Using Stone for Landscape Edgings
Natural landscape edging gives your yard a unique look. There are plenty of creative ways to add curb appeal by using natural resources that are local to your area. These decorative edgings differentiate between garden and flower beds and your lawn to create areas of interest and visual appeal.
Think about using green materials such as limestone. If limestone is not plentiful in your area, you can also use natural fieldstone to line your walkways and pathways or as decorative edging around trees. If you do decide to use limestone, keep in mind that it may be damaged by temperature extremes and its natural color diminishes over time. In addition, limestone tends to be expensive and time-consuming to install.
Fieldstone is commonly used for making low retaining walls. There are many different color variations and fieldstone is very complementary to brick.
Bluestone and flagstone are other great choices to use as landscaping materials. Creating simple rock borders around flower beds and lily ponds using stone is a nice way to accent your yard.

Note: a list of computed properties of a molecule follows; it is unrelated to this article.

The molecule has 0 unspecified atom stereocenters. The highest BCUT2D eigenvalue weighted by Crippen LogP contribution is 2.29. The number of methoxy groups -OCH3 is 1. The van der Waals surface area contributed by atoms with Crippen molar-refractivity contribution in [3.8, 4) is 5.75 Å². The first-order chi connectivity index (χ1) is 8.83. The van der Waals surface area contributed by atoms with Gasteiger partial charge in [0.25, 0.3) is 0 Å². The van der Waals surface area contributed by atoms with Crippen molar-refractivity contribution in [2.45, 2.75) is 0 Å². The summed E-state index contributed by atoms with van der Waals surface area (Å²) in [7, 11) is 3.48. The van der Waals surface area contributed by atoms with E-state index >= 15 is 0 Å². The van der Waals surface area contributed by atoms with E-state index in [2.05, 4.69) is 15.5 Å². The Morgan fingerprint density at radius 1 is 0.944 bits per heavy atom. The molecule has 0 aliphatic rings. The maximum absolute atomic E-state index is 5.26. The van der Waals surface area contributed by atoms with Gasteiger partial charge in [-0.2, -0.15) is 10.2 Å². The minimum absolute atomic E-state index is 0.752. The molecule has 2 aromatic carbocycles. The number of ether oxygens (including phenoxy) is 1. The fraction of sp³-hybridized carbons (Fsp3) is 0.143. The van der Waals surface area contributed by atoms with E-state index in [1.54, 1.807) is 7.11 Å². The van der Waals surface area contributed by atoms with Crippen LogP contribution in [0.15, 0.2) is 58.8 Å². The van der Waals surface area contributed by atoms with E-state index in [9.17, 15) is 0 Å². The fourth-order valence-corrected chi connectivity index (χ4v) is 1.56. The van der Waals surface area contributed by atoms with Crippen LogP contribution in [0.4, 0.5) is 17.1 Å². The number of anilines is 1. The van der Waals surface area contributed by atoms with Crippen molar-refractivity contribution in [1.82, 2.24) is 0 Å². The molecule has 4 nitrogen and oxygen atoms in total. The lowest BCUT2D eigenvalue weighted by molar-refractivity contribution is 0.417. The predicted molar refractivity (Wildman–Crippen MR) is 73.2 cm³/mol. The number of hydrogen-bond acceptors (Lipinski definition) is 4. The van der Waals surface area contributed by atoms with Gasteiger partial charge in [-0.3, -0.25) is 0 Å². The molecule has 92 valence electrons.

Make your own landscape edging by gathering natural river rock. River rock makes your lawn stand out and creates interesting beautiful borders. It also helps maintain functionality by helping to prevent mud or mulch from washing onto walkways during periods of heavy rain.
However, if you’re going for more of an old-world feel, add a little history to your yard by using reclaimed cobblestones. Cobblestones and granite add character, charm and uniqueness to your home. Using hard stone surfaces as landscaping edgers and pavers gives you an unexpected bonus because they help keep weeds under control.
If you can’t afford granite for your pathways, consider laying down crushed gravel. Natural landscape materials should give back to the earth, and gravel does this by reducing erosion and absorbing chemicals from water runoff. Gravel is considered to be a permeable stone and comes in various beautiful colors, shapes and sizes. In fact, gravel is one of the most popular cost-effective choices for creating garden pathways.